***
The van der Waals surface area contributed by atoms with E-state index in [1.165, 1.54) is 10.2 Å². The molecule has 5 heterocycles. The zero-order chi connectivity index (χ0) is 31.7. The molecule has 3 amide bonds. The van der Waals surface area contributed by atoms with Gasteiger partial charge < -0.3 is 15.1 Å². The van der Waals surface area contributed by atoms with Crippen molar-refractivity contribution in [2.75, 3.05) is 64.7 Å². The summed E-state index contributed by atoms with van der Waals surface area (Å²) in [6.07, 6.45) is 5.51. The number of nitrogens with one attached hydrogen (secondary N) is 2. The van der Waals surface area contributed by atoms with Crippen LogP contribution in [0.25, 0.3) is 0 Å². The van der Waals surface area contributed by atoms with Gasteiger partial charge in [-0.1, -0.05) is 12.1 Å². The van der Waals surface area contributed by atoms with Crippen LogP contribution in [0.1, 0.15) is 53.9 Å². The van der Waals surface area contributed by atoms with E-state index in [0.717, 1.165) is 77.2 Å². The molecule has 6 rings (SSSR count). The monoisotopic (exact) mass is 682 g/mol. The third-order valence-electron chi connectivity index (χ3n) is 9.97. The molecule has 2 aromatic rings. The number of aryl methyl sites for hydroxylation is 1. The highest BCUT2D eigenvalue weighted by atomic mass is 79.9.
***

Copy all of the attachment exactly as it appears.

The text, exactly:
The van der Waals surface area contributed by atoms with E-state index in [1.165, 1.54) is 10.2 Å². The molecule has 5 heterocycles. The zero-order chi connectivity index (χ0) is 31.7. The molecule has 3 amide bonds. The van der Waals surface area contributed by atoms with Gasteiger partial charge < -0.3 is 15.1 Å². The van der Waals surface area contributed by atoms with Crippen molar-refractivity contribution in [2.75, 3.05) is 64.7 Å². The summed E-state index contributed by atoms with van der Waals surface area (Å²) in [6.07, 6.45) is 5.51. The number of nitrogens with one attached hydrogen (secondary N) is 2. The van der Waals surface area contributed by atoms with Crippen LogP contribution in [0.25, 0.3) is 0 Å². The van der Waals surface area contributed by atoms with Gasteiger partial charge in [-0.1, -0.05) is 12.1 Å². The van der Waals surface area contributed by atoms with Crippen LogP contribution in [0.1, 0.15) is 53.9 Å². The van der Waals surface area contributed by atoms with E-state index in [0.717, 1.165) is 77.2 Å². The molecule has 6 rings (SSSR count). The monoisotopic (exact) mass is 682 g/mol. The third-order valence-electron chi connectivity index (χ3n) is 9.97. The molecule has 2 aromatic rings. The number of aryl methyl sites for hydroxylation is 1. The highest BCUT2D eigenvalue weighted by atomic mass is 79.9.